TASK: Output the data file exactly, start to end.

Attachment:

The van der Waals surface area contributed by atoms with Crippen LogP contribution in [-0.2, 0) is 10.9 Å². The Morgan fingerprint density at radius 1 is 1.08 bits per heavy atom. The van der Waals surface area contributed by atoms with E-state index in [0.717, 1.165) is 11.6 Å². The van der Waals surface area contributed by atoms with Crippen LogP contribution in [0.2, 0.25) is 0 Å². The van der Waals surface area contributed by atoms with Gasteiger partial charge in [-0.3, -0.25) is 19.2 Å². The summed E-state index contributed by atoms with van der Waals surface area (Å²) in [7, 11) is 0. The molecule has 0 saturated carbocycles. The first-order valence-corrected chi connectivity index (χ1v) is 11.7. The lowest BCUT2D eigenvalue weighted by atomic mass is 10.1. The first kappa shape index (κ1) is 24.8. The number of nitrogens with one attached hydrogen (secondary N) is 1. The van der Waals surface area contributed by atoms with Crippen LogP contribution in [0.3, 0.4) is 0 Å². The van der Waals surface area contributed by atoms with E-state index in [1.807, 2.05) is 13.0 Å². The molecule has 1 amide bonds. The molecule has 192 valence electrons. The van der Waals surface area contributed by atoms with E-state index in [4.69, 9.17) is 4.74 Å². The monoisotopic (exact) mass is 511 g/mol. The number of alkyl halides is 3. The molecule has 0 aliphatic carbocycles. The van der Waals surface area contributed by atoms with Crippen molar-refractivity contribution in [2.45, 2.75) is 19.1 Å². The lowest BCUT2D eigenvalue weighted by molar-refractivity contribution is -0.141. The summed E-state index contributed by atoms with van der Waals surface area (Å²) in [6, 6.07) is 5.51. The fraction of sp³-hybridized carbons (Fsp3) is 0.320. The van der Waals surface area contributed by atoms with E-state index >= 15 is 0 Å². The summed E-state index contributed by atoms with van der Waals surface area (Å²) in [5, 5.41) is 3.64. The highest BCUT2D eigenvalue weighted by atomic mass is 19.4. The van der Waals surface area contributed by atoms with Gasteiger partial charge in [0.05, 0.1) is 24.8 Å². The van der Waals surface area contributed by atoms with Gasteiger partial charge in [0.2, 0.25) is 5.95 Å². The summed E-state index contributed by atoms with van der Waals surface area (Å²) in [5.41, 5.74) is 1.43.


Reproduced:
The van der Waals surface area contributed by atoms with Crippen LogP contribution in [-0.2, 0) is 10.9 Å². The Morgan fingerprint density at radius 1 is 1.08 bits per heavy atom. The van der Waals surface area contributed by atoms with E-state index in [0.717, 1.165) is 11.6 Å². The van der Waals surface area contributed by atoms with Crippen LogP contribution in [0.2, 0.25) is 0 Å². The van der Waals surface area contributed by atoms with Gasteiger partial charge in [-0.3, -0.25) is 19.2 Å². The summed E-state index contributed by atoms with van der Waals surface area (Å²) in [7, 11) is 0. The molecule has 0 saturated carbocycles. The first-order valence-corrected chi connectivity index (χ1v) is 11.7. The lowest BCUT2D eigenvalue weighted by atomic mass is 10.1. The first kappa shape index (κ1) is 24.8. The number of nitrogens with one attached hydrogen (secondary N) is 1. The van der Waals surface area contributed by atoms with Crippen LogP contribution in [0.3, 0.4) is 0 Å². The van der Waals surface area contributed by atoms with E-state index in [1.807, 2.05) is 13.0 Å². The molecule has 1 amide bonds. The molecule has 192 valence electrons. The van der Waals surface area contributed by atoms with E-state index in [4.69, 9.17) is 4.74 Å². The monoisotopic (exact) mass is 511 g/mol. The number of alkyl halides is 3. The molecule has 0 aliphatic carbocycles. The van der Waals surface area contributed by atoms with Crippen molar-refractivity contribution in [2.45, 2.75) is 19.1 Å². The lowest BCUT2D eigenvalue weighted by molar-refractivity contribution is -0.141. The summed E-state index contributed by atoms with van der Waals surface area (Å²) in [6, 6.07) is 5.51. The fraction of sp³-hybridized carbons (Fsp3) is 0.320. The van der Waals surface area contributed by atoms with E-state index >= 15 is 0 Å². The summed E-state index contributed by atoms with van der Waals surface area (Å²) in [5, 5.41) is 3.64. The highest BCUT2D eigenvalue weighted by atomic mass is 19.4. The van der Waals surface area contributed by atoms with Gasteiger partial charge in [0.05, 0.1) is 24.8 Å². The van der Waals surface area contributed by atoms with Gasteiger partial charge in [0.2, 0.25) is 5.95 Å². The summed E-state index contributed by atoms with van der Waals surface area (Å²) in [5.41, 5.74) is 1.43.